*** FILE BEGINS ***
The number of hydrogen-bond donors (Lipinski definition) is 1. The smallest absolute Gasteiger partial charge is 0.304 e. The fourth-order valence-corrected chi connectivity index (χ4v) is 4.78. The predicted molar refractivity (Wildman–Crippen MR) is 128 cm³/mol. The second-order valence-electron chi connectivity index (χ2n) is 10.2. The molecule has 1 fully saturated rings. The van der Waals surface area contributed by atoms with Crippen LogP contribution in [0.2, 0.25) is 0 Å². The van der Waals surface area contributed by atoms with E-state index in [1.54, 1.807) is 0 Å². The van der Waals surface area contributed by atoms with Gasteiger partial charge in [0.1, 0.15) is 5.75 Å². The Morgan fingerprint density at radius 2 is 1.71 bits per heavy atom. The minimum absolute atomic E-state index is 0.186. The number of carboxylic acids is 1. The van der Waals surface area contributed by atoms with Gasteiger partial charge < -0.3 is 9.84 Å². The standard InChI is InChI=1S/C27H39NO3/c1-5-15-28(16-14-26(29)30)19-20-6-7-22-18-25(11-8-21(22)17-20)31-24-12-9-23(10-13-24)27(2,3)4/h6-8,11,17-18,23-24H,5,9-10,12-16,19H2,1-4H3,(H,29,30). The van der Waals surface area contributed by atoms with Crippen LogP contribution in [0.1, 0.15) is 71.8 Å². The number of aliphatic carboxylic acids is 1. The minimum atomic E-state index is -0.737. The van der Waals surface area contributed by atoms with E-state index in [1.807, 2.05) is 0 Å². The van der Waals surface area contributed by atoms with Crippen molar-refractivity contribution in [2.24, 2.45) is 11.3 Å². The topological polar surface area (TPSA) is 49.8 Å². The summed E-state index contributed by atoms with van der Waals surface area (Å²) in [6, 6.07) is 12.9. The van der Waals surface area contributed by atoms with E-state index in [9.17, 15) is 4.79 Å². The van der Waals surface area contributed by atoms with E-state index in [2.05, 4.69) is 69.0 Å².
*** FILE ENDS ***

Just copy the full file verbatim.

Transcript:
The number of hydrogen-bond donors (Lipinski definition) is 1. The smallest absolute Gasteiger partial charge is 0.304 e. The fourth-order valence-corrected chi connectivity index (χ4v) is 4.78. The predicted molar refractivity (Wildman–Crippen MR) is 128 cm³/mol. The second-order valence-electron chi connectivity index (χ2n) is 10.2. The molecule has 1 fully saturated rings. The van der Waals surface area contributed by atoms with Crippen LogP contribution in [0.2, 0.25) is 0 Å². The van der Waals surface area contributed by atoms with E-state index in [1.54, 1.807) is 0 Å². The van der Waals surface area contributed by atoms with Gasteiger partial charge in [0.1, 0.15) is 5.75 Å². The Morgan fingerprint density at radius 2 is 1.71 bits per heavy atom. The minimum absolute atomic E-state index is 0.186. The number of carboxylic acids is 1. The van der Waals surface area contributed by atoms with Gasteiger partial charge < -0.3 is 9.84 Å². The standard InChI is InChI=1S/C27H39NO3/c1-5-15-28(16-14-26(29)30)19-20-6-7-22-18-25(11-8-21(22)17-20)31-24-12-9-23(10-13-24)27(2,3)4/h6-8,11,17-18,23-24H,5,9-10,12-16,19H2,1-4H3,(H,29,30). The van der Waals surface area contributed by atoms with Crippen LogP contribution in [0.1, 0.15) is 71.8 Å². The number of aliphatic carboxylic acids is 1. The minimum atomic E-state index is -0.737. The van der Waals surface area contributed by atoms with E-state index in [1.807, 2.05) is 0 Å². The van der Waals surface area contributed by atoms with Crippen molar-refractivity contribution in [2.24, 2.45) is 11.3 Å². The topological polar surface area (TPSA) is 49.8 Å². The summed E-state index contributed by atoms with van der Waals surface area (Å²) in [6, 6.07) is 12.9. The van der Waals surface area contributed by atoms with E-state index in [9.17, 15) is 4.79 Å². The van der Waals surface area contributed by atoms with E-state index in [2.05, 4.69) is 69.0 Å².